Medici Chapels

Medici Chapels

Aug 14, 2022

The architecture, art, and culture of Florence are renowned across the world. None other than the Medicis were the only family with the ability to take care of all three! They advanced science beyond anyone's imagination by taking care of both religious beliefs and technological innovation at every turn imaginable inside Basilica San Lorenzo in the heart of Florence, where you can still see their influence everywhere even though everyone thinks otherwise because no matter how much time passes, these doors remain. This ancient clan redesigned Florence into what it looks like today with breathtaking sights that will never fade.

The Medici Chapels

In contrast to their renown and prominence, the family crypt is less than exciting, although there are still some noteworthy burials. Although it may be expected that there won't be any windows for natural light or elaborate decorations, what is present instead are stark walls and low ceilings that exude a sense of helplessness. This is true even though these tombs not only belong to the Grand Dukes but also to their families, who were given courtly status by being buried here.

In the center of this Crypt lays the family's Treasury. It is a treasure trove for anyone with a royal or noble mindset who wishes to access old customs and gain some much-needed inspiration from historical monarchy! Even greater treasures include Papal Bulls issued by Popes during different eras that grant rights and privileges over large stretches of geographical areas—it would take decades if not generations before someone else got hold of one too. Religious objects like crosses are mixed with jewelry that dates back centuries when they were still relevant on these shores.

The majority of visitors may do not have any expectations for the Chapel of the Princes. They can feel a little perplexed and unbothered by the room's bareness and the complete lack of any feeling after visiting their crypts. But this hidden treasure is still there, just waiting for you to find it: the chapel alone will astound everyone who enters with its unfathomable beauty alone. It is believed that only rich families like the Medici family could produce such fine decorating, making each visitor feel at home while appearing magnificent.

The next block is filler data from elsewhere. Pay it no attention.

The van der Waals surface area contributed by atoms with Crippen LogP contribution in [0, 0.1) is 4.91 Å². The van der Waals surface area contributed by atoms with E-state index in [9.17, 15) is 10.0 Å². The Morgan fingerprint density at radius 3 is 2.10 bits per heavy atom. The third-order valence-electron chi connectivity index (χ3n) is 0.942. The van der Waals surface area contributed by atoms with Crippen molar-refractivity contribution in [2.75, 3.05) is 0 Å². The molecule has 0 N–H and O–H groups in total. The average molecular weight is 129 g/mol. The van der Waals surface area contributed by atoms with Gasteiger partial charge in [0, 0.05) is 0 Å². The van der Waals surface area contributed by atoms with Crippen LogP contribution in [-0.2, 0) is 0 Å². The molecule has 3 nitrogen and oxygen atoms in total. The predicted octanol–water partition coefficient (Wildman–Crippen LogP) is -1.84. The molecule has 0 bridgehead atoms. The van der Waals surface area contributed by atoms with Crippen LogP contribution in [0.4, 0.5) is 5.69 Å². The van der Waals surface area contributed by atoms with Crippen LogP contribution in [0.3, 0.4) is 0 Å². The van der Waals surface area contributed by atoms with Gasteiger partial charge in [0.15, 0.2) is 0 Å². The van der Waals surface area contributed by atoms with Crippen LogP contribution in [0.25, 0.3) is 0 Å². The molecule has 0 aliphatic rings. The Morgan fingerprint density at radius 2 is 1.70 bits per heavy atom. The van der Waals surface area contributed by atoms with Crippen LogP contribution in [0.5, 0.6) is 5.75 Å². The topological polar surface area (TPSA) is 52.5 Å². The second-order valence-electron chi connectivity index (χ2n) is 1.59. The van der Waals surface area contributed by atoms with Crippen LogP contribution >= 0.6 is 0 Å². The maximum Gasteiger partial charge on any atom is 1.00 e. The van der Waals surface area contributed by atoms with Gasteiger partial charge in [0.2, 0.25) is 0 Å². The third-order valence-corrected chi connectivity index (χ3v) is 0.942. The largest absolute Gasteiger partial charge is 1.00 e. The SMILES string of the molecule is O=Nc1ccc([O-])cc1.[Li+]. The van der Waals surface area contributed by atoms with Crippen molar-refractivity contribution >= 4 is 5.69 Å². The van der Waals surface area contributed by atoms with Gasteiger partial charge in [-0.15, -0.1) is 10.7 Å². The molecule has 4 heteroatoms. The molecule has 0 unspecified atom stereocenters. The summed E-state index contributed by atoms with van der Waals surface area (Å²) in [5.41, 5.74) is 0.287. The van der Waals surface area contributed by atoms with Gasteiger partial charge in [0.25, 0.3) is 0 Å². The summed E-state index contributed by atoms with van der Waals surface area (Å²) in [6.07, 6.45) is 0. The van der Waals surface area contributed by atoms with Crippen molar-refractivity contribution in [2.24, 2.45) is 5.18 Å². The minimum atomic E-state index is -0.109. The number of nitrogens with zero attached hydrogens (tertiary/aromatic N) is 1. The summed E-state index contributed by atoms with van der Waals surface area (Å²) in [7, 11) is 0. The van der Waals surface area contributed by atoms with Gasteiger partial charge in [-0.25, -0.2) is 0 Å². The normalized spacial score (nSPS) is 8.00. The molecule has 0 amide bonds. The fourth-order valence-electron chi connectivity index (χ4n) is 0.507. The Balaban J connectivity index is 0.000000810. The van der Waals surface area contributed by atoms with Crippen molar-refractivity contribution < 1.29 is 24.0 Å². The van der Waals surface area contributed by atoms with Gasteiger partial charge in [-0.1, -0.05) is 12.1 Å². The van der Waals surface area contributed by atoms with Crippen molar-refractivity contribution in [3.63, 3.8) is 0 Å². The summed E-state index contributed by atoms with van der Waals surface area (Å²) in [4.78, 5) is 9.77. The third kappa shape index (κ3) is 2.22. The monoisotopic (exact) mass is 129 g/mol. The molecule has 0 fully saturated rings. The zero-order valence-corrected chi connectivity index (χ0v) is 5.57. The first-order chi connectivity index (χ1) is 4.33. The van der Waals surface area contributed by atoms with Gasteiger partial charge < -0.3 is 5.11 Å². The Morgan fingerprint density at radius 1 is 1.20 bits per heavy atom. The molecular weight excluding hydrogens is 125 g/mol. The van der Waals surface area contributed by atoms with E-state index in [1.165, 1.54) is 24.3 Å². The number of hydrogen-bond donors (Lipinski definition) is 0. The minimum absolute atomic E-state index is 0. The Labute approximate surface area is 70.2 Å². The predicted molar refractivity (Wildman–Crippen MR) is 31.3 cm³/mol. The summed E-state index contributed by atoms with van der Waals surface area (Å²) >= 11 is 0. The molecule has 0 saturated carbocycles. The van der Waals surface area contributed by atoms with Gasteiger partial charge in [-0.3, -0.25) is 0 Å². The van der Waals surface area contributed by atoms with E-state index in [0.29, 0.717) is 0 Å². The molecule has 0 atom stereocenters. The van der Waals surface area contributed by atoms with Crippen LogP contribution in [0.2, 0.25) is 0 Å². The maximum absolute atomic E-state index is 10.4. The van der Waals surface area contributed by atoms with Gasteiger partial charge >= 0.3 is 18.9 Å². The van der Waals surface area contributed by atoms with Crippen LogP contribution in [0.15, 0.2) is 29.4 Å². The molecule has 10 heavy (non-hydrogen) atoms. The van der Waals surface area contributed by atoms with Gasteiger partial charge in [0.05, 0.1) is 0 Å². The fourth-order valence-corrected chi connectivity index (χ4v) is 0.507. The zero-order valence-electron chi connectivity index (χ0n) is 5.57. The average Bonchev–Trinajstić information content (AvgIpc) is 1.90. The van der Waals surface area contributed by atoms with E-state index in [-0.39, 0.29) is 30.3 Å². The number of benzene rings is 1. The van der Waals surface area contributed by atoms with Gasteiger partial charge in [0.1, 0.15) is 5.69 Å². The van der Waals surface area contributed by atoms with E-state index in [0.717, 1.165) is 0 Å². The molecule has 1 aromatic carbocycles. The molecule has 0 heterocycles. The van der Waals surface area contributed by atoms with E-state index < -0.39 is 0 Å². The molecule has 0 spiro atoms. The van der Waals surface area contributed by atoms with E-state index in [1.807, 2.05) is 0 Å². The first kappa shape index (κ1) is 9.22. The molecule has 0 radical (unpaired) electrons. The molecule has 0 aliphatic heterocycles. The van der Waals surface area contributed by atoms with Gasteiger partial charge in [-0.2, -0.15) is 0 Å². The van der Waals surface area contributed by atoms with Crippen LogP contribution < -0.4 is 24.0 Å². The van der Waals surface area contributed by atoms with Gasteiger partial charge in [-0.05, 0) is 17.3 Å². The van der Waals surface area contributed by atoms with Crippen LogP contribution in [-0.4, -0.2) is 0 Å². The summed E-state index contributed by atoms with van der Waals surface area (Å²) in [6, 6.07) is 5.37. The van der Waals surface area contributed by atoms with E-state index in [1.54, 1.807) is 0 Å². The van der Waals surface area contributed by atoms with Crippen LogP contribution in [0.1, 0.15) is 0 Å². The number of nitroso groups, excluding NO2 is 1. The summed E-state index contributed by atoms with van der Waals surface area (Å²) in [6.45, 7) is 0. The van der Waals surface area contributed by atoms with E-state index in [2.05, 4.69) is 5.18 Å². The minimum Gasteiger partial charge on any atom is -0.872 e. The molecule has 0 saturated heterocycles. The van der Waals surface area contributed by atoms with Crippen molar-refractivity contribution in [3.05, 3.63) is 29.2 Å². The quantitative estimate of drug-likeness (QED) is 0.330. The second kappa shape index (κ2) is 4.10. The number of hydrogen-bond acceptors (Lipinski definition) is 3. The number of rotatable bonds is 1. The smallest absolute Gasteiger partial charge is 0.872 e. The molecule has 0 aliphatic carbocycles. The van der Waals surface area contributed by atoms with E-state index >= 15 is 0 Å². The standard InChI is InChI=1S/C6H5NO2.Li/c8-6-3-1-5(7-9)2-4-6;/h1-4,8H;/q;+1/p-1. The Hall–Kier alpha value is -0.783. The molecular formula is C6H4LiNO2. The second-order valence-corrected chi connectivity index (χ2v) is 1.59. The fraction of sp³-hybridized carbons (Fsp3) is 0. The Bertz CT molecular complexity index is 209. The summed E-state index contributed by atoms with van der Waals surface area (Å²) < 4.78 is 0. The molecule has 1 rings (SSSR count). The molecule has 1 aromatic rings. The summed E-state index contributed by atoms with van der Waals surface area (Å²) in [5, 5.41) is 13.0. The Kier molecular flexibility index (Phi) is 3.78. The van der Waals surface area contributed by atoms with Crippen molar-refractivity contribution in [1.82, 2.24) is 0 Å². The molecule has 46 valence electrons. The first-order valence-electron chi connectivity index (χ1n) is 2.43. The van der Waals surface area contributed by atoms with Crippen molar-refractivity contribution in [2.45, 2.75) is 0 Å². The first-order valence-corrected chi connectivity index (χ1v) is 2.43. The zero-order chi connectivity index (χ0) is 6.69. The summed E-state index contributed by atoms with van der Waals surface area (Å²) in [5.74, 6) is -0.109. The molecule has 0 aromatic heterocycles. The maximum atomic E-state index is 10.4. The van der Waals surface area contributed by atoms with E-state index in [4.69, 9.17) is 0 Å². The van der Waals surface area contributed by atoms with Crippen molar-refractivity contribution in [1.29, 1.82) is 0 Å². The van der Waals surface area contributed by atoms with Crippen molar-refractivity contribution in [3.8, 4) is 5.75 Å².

For a while in 1787, the Chapel of Princes served as a tomb for members who had passed away. According to The Memory, there are six tombs inside this historic structure, including those of Cosimo I and II, Francesco I, and Ferdinando III. Each of these historical figures has a monument honoring him that depicts his appearance in life and dedicates some words about where he wants to spend eternity OR how powerful he felt while ruling Florence at various points in time.

The Design

Giorgio Vasari, a close family friend, planned the Chapel, but it wasn't finished until much later. It's difficult not to be in awe of everything that is put in front of us when visiting this house of worship in Florence: marble and precious stones expressing both Cosimo I's grandeur and an everlasting legacy he desired for himself - power without end! Since the stunning Chapel of the Princes was not finished until 1962, it is easy to see why this building endeavor stands out in Florence. The dome is significantly less "clean" than everything else nearby; you can tell that older paintings were covered with newer ones to make them more historically accurate.

The finishing touches on one side took longer than others, presumably because there were so many various colored stones added. This resulted in an unusual design rather than everything blending together perfectly like domes typically do, despite their age.

The New Sacristy

You will visit the New Sacristy after viewing the majestic Chapel, which is another intriguing area. Here are four further royal graves that have renowned sculptures by none other than Michelangelo, who felt compelled to create fitting monuments for their departed loved ones. Right here, you can find "Day and Night" as well as "Dawn and Dusk".

These flawless sculptures stand in for the unstoppable force of time, which finally results in death. These tributes for Giuliano and Lorenzo Medici can be seen beneath plain headstones near their entranceway since Michelangelo was called away before he could complete what would become a masterpiece in stone.

Pope Alexander VI (Elzear Borgia), who commissioned this work from Italy's greatest sculptor after seeing his original concept sketched on topographical maps here at St. Peter's Basilica, placed the tombs themselves beneath modest altars with Latin inscriptions dedicated by himself.

The Medici chapel is a magnificent building that not only contains some of Florence's most exquisite works of art but also exudes a sense of quiet dignity. You have the impression that you are in this holy location where people go to meditate or simply unplug for a while. We can never take enough time for ourselves.

Any sightseeing day would be greatly enhanced by visiting the Medici Chapels. The location is open from 2 pm to 6:30 pm on Wednesday, Thursday, and Friday or from 8:45 am to 1 hour before closing time on Monday through Wednesday. Online reservations are necessary for tickets.

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